has signed a deal with producer Alexander Rodnyansky’s company AR Content to make Russian-language and multilingual shows for . Rodnyansky told that the agreement makes Apple “the very first of all the global streaming platforms to sign a strategic partnership with a company with Russian roots.”
Rodnyansky’s credits include Cloud Atlas, Sin City: A Dame to Kill for and Machete Kills, but he says it’s his experience and production expertise in Russia that primarily led Apple to work with him. He produced Russian films Leviathan and Beanpole, which both won awards at the Cannes Film Festival and were Best Foreign Language Film Oscar nominees.
The deal with Apple is for several shows, some of which will be set inside Russia. The shows will be overseen by Russian writers and directors as well as international creatives.
Rodnyansky notes streaming has helped shows made in a variety of languages and countries to become international hits. “This is an amazing time when you have Fauda in Hebrew and Arabic doing really well across multiple territories, when you have French-speaking shows like La Mante or Marianne, or German shows like Dark or Babylon Berlin crossing borders,” Rodnyansky said. “This is a time for Russian-speaking shows to do the same, or multilingual shows.”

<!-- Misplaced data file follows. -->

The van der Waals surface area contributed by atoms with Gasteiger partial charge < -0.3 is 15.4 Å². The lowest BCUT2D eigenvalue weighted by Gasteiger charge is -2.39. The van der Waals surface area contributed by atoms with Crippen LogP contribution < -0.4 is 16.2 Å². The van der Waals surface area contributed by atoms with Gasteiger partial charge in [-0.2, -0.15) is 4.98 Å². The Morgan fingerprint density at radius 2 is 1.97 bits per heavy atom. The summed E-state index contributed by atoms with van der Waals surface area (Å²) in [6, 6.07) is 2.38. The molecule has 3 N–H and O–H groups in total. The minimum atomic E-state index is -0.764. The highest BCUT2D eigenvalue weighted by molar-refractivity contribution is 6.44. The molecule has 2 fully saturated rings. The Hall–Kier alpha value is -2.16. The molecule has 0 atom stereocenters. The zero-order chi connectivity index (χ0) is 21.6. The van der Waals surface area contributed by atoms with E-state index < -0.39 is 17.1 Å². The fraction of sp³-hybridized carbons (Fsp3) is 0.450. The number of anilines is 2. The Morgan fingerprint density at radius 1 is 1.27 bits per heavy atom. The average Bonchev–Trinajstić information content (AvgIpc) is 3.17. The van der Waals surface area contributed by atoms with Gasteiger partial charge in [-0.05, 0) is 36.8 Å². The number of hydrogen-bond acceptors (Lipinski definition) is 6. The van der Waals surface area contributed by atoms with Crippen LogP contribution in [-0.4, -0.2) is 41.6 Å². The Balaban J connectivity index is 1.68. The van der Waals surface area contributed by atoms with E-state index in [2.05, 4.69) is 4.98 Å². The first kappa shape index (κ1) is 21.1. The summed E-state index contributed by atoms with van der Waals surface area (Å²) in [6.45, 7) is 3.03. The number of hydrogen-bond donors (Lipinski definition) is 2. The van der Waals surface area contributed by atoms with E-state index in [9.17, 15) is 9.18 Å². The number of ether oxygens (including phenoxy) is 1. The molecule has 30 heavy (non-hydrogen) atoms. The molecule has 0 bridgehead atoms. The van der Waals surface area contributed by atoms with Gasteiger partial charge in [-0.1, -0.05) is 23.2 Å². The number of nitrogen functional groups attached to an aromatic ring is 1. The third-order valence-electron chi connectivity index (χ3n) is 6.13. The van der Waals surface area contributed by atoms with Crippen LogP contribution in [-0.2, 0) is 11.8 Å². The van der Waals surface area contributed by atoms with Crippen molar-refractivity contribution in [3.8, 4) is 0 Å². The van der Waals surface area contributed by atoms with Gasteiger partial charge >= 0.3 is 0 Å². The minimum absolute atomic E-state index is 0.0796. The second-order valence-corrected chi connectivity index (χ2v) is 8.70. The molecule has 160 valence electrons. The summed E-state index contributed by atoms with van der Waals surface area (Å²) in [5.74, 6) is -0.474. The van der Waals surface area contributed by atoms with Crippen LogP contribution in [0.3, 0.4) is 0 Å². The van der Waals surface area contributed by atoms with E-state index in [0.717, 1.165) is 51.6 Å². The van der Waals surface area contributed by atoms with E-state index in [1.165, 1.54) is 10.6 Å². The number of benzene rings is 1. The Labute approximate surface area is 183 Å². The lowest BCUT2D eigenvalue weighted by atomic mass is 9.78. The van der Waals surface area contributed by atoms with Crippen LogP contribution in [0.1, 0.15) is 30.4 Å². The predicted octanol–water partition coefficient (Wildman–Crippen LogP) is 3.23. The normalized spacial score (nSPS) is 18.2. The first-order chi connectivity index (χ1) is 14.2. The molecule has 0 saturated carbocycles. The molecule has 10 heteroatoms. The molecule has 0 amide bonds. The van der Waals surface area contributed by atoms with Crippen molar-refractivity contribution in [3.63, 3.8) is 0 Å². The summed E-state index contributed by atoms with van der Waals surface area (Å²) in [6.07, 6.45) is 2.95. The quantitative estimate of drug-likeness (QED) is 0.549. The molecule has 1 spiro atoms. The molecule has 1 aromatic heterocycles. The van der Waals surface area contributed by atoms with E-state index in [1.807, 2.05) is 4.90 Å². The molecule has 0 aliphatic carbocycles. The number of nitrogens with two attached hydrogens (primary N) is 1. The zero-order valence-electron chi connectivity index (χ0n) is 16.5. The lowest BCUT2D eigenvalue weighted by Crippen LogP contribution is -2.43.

Apple has similar first-look deals in place with Ridley Scott and Ron Howard’s production companies, but the AR Content pact hints at its international ambitions. Netflix, which has expanded to all but a few countries and territories, has found success in acquiring and making international content. Spanish crime drama Money Heist has , while French thriller is Netflix’s most successful original series so far this year. Anime and Korean dramas are also among subscribers. Earlier this year, Netflix picked up a modern-day adaptation of Anna Karenina as its first original drama series in Russian.
It’s not too surprising that Apple is looking at a similar approach to content. Apple TV+ only has a few non-English-language projects available to stream, including Tehran and Losing Alice, so there’s a lot of scope for Apple to expand its library with Russian and multilingual shows.
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